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Randomised crossover trial of telemonitoring in chronic respiratory patients (TeleCRAFT trial)
  1. M Chatwin1,
  2. G Hawkins1,
  3. L Panicchia1,
  4. A Woods1,
  5. A Hanak1,
  6. R Lucas1,
  7. E Baker2,
  8. E Ramhamdany3,
  9. B Mann3,
  10. J Riley1,
  11. M R Cowie1,
  12. A K Simonds1
  1. 1NIHR Respiratory and Cardiology Biomedical Research Units, Royal Brompton & Harefield NHS Foundation Trust, London, UK
  2. 2Department of Basic Medical Sciences, St Georges Hospital, London, UK
  3. 3Department of Respiratory Medicine, West Middlesex University Hospital, Isleworth, Middlesex, UK
  1. Correspondence to Professor A K Simonds, NIHR Respiratory Biomedical Research Units, Royal Brompton & Harefield NHS Foundation Trust, Sydney St, London SW36NP, UK; a.simonds{at}


Objective To assess the impact of home telemonitoring on health service use and quality of life in patients with severe chronic lung disease.

Design Randomised crossover trial with 6 months of standard best practice clinical care (control group) and 6 months with the addition of telemonitoring.

Participants 68 patients with chronic lung disease (38 with COPD; 30 with chronic respiratory failure due to other causes), who had a hospital admission for an exacerbation within 6 months of randomisation and either used long-term oxygen therapy or had an arterial oxygen saturation (SpO2) of <90% on air during the previous admission. Individuals received telemonitoring (second-generation system) via broadband link to a hospital-based care team.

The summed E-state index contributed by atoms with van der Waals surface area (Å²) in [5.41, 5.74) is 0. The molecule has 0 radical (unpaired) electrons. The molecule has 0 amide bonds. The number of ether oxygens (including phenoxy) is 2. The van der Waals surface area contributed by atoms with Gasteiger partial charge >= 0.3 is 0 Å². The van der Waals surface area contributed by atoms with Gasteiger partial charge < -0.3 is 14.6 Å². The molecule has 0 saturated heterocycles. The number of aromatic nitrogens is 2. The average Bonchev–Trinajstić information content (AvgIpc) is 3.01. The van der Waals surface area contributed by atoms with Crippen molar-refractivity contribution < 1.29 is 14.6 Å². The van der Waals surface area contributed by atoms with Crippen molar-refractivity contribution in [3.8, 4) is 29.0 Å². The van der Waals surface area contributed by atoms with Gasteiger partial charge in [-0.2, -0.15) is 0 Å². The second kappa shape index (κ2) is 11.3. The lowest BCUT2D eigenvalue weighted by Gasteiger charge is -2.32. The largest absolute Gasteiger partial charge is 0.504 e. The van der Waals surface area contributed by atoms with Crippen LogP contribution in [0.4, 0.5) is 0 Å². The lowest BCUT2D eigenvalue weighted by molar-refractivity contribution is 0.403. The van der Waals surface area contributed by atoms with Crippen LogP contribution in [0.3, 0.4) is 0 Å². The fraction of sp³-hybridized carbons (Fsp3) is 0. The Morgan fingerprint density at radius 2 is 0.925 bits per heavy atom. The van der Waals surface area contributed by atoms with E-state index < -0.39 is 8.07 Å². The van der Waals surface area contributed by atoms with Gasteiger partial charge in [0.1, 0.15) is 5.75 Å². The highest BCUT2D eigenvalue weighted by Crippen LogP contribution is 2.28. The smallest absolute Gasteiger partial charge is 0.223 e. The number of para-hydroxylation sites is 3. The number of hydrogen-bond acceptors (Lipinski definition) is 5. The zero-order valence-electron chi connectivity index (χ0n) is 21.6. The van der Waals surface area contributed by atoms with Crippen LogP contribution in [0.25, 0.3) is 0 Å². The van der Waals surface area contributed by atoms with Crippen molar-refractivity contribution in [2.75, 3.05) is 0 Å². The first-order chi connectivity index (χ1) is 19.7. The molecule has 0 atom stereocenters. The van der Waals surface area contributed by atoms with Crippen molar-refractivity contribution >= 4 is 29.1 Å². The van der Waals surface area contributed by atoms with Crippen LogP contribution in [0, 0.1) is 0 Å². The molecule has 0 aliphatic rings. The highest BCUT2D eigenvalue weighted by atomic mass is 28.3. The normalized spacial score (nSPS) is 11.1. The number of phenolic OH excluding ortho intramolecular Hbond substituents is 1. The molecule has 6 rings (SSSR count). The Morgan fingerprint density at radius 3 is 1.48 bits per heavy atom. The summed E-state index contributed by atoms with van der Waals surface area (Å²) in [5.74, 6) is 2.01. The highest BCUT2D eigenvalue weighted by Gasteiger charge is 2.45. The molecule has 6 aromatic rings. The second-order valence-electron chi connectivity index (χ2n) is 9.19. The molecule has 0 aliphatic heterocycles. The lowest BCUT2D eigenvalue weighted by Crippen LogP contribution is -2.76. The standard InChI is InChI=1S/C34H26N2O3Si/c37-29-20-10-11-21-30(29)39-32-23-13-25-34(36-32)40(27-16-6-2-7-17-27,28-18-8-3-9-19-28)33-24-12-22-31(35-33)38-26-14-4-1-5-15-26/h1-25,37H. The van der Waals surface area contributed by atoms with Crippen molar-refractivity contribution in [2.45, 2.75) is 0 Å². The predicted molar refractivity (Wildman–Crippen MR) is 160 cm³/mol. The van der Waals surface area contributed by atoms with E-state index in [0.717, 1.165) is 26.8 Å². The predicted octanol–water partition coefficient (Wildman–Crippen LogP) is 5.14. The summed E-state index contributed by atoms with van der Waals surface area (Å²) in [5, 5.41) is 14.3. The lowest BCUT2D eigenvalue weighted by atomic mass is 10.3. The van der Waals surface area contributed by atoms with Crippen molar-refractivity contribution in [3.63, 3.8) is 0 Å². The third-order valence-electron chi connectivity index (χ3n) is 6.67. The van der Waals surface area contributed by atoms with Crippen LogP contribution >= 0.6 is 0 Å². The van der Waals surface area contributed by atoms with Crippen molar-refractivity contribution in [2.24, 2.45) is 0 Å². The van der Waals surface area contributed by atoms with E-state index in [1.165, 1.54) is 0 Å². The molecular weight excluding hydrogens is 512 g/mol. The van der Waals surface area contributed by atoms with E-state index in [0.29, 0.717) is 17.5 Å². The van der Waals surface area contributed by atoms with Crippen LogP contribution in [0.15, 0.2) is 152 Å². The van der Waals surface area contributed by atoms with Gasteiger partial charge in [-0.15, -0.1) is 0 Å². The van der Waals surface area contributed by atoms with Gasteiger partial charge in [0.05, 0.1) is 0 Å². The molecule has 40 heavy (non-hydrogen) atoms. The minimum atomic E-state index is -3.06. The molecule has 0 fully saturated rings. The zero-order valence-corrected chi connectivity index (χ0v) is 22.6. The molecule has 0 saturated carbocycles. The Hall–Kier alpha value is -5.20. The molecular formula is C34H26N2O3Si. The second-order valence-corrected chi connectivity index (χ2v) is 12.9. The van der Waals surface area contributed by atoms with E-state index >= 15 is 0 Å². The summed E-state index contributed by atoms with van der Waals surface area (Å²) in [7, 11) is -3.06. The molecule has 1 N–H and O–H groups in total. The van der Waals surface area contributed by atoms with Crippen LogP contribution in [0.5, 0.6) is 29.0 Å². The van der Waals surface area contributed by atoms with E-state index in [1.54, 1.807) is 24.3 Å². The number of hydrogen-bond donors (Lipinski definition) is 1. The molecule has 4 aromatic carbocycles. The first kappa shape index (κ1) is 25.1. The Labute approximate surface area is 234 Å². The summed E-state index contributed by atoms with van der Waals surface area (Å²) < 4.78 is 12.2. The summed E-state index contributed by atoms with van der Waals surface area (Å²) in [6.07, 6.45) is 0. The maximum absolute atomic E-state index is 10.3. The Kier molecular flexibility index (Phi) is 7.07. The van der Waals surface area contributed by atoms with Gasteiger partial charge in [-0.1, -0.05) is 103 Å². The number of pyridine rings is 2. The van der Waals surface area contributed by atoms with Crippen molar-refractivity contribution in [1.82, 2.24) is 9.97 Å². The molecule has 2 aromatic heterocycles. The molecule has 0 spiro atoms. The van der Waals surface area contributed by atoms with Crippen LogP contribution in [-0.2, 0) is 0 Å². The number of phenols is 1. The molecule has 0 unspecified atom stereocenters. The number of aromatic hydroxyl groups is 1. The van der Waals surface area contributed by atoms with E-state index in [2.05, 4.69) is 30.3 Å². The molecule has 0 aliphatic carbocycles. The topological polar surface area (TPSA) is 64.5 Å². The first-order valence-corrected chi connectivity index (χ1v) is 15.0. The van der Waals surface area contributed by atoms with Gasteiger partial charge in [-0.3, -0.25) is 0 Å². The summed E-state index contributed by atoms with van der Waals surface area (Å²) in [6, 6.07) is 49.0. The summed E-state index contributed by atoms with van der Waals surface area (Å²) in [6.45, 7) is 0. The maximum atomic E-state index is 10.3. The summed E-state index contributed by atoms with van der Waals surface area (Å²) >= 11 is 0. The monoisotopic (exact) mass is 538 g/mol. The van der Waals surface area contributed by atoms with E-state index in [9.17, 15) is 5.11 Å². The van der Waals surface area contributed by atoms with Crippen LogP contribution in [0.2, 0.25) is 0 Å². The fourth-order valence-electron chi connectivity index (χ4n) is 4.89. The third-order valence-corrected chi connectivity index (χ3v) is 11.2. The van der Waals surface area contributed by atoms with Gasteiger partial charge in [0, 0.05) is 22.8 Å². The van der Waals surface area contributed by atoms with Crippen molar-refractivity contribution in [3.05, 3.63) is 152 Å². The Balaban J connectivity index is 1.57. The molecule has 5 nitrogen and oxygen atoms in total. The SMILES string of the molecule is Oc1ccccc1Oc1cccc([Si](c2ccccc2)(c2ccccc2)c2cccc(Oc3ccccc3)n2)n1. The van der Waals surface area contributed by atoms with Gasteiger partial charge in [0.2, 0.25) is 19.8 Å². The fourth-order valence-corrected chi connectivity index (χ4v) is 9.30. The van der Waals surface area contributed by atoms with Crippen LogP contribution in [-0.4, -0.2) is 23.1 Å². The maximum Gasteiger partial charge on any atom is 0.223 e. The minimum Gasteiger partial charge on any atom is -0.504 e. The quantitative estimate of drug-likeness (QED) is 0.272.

Outcome measures Primary outcome measure was time to first hospital admission for an acute exacerbation. Secondary outcome measures were hospital admissions, general practitioner (GP) consultations and home visits by nurses, quality of life measured by EuroQol-5D and hospital anxiety and depression (HAD) scale, and self-efficacy score (Stanford).

Results Median (IQR) number of days to first admission showed no difference between the two groups—77 (114) telemonitoring, 77.5 (61) control (p=0.189). Hospital admission rate at 6 months increased (0.63 telemonitoring vs 0.32 control p=0.026). Home visits increased during telemonitoring; GP consultations were unchanged. Self-efficacy fell, while HAD depression score improved marginally during telemonitoring.

Conclusions Telemonitoring added to standard care did not alter time to next acute hospital admission, increased hospital admissions and home visits overall, and did not improve quality of life in chronic respiratory patients.

Trial registration number NCT02180919 (

  • COPD Exacerbations
  • Respiratory Infection

This is an Open Access article distributed in accordance with the terms of the Creative Commons Attribution (CC BY 4.0) license, which permits others to distribute, remix, adapt and build upon this work, for commercial use, provided the original work is properly cited. See:

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